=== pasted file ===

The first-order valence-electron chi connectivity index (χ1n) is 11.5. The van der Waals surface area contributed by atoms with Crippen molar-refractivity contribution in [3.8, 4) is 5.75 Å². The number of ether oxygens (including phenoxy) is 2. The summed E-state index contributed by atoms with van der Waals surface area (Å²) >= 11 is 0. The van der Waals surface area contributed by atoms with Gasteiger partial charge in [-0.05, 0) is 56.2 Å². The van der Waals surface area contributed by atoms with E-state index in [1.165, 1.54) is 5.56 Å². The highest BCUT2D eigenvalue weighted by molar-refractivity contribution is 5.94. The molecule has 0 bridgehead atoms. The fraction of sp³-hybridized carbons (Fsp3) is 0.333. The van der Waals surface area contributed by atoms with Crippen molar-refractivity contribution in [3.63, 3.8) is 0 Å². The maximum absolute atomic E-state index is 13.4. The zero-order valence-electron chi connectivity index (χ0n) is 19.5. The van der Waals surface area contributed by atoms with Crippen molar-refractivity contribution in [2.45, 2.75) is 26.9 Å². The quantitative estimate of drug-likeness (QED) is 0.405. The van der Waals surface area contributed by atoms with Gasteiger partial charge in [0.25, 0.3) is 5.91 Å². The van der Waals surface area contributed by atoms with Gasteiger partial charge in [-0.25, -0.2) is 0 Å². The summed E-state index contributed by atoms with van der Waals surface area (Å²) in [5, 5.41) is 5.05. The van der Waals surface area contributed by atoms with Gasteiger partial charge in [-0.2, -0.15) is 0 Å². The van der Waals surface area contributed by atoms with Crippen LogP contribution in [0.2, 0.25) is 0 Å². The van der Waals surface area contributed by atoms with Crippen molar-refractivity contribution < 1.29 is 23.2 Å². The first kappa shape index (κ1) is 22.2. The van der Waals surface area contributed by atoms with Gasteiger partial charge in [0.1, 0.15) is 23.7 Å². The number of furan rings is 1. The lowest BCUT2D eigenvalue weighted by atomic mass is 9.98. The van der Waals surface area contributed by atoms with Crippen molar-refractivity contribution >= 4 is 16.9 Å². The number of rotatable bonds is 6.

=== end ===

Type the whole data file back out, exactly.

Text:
The first-order valence-electron chi connectivity index (χ1n) is 11.5. The van der Waals surface area contributed by atoms with Crippen molar-refractivity contribution in [3.8, 4) is 5.75 Å². The number of ether oxygens (including phenoxy) is 2. The summed E-state index contributed by atoms with van der Waals surface area (Å²) >= 11 is 0. The van der Waals surface area contributed by atoms with Gasteiger partial charge in [-0.05, 0) is 56.2 Å². The van der Waals surface area contributed by atoms with E-state index in [1.165, 1.54) is 5.56 Å². The highest BCUT2D eigenvalue weighted by molar-refractivity contribution is 5.94. The molecule has 0 bridgehead atoms. The fraction of sp³-hybridized carbons (Fsp3) is 0.333. The van der Waals surface area contributed by atoms with Crippen molar-refractivity contribution in [3.63, 3.8) is 0 Å². The maximum absolute atomic E-state index is 13.4. The zero-order valence-electron chi connectivity index (χ0n) is 19.5. The van der Waals surface area contributed by atoms with Crippen molar-refractivity contribution in [2.45, 2.75) is 26.9 Å². The quantitative estimate of drug-likeness (QED) is 0.405. The van der Waals surface area contributed by atoms with Gasteiger partial charge in [0.25, 0.3) is 5.91 Å². The van der Waals surface area contributed by atoms with Gasteiger partial charge in [-0.25, -0.2) is 0 Å². The summed E-state index contributed by atoms with van der Waals surface area (Å²) in [5, 5.41) is 5.05. The van der Waals surface area contributed by atoms with Gasteiger partial charge in [-0.2, -0.15) is 0 Å². The van der Waals surface area contributed by atoms with Crippen LogP contribution in [0.2, 0.25) is 0 Å². The van der Waals surface area contributed by atoms with Crippen molar-refractivity contribution < 1.29 is 23.2 Å². The first kappa shape index (κ1) is 22.2. The van der Waals surface area contributed by atoms with Gasteiger partial charge in [0.1, 0.15) is 23.7 Å². The number of furan rings is 1. The lowest BCUT2D eigenvalue weighted by atomic mass is 9.98. The van der Waals surface area contributed by atoms with Crippen molar-refractivity contribution >= 4 is 16.9 Å². The number of rotatable bonds is 6.